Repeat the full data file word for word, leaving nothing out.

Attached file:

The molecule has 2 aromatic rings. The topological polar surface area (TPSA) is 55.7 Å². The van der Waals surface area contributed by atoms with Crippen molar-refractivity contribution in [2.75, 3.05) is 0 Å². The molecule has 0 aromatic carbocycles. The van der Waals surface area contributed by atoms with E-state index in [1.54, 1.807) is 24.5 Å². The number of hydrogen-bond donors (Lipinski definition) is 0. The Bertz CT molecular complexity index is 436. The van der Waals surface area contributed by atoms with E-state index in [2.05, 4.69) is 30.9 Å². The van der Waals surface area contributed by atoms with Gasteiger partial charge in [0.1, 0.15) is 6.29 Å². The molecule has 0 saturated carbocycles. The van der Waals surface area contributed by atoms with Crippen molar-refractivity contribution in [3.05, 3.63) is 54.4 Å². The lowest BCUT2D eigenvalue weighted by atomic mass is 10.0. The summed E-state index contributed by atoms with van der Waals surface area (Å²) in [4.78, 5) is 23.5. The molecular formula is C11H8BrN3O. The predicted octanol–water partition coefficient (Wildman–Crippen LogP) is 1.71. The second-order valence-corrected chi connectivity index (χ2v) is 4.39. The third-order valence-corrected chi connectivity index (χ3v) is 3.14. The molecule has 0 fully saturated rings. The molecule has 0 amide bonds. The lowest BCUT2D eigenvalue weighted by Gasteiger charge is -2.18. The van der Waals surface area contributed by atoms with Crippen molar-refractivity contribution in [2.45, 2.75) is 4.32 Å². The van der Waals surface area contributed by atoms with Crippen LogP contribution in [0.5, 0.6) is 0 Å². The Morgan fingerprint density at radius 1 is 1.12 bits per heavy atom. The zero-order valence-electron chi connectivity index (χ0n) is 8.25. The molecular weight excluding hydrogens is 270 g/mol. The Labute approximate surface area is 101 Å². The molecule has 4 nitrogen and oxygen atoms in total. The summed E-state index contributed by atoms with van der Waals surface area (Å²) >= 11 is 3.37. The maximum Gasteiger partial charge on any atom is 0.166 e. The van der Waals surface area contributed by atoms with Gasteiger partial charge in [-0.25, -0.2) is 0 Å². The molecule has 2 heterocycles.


The molecule has 2 aromatic rings. The topological polar surface area (TPSA) is 55.7 Å². The van der Waals surface area contributed by atoms with Crippen molar-refractivity contribution in [2.75, 3.05) is 0 Å². The molecule has 0 aromatic carbocycles. The van der Waals surface area contributed by atoms with E-state index in [1.54, 1.807) is 24.5 Å². The number of hydrogen-bond donors (Lipinski definition) is 0. The Bertz CT molecular complexity index is 436. The van der Waals surface area contributed by atoms with E-state index in [2.05, 4.69) is 30.9 Å². The van der Waals surface area contributed by atoms with Gasteiger partial charge in [0.1, 0.15) is 6.29 Å². The molecule has 0 saturated carbocycles. The van der Waals surface area contributed by atoms with Crippen molar-refractivity contribution in [3.05, 3.63) is 54.4 Å². The lowest BCUT2D eigenvalue weighted by atomic mass is 10.0. The summed E-state index contributed by atoms with van der Waals surface area (Å²) in [4.78, 5) is 23.5. The molecular formula is C11H8BrN3O. The predicted octanol–water partition coefficient (Wildman–Crippen LogP) is 1.71. The second-order valence-corrected chi connectivity index (χ2v) is 4.39. The third-order valence-corrected chi connectivity index (χ3v) is 3.14. The molecule has 0 fully saturated rings. The molecule has 0 amide bonds. The lowest BCUT2D eigenvalue weighted by Gasteiger charge is -2.18. The van der Waals surface area contributed by atoms with Crippen molar-refractivity contribution in [2.45, 2.75) is 4.32 Å². The van der Waals surface area contributed by atoms with Crippen LogP contribution in [0.5, 0.6) is 0 Å². The Morgan fingerprint density at radius 1 is 1.12 bits per heavy atom. The zero-order valence-electron chi connectivity index (χ0n) is 8.25. The molecular weight excluding hydrogens is 270 g/mol. The Labute approximate surface area is 101 Å². The molecule has 4 nitrogen and oxygen atoms in total. The summed E-state index contributed by atoms with van der Waals surface area (Å²) >= 11 is 3.37. The maximum Gasteiger partial charge on any atom is 0.166 e. The van der Waals surface area contributed by atoms with Gasteiger partial charge in [-0.25, -0.2) is 0 Å². The molecule has 2 heterocycles.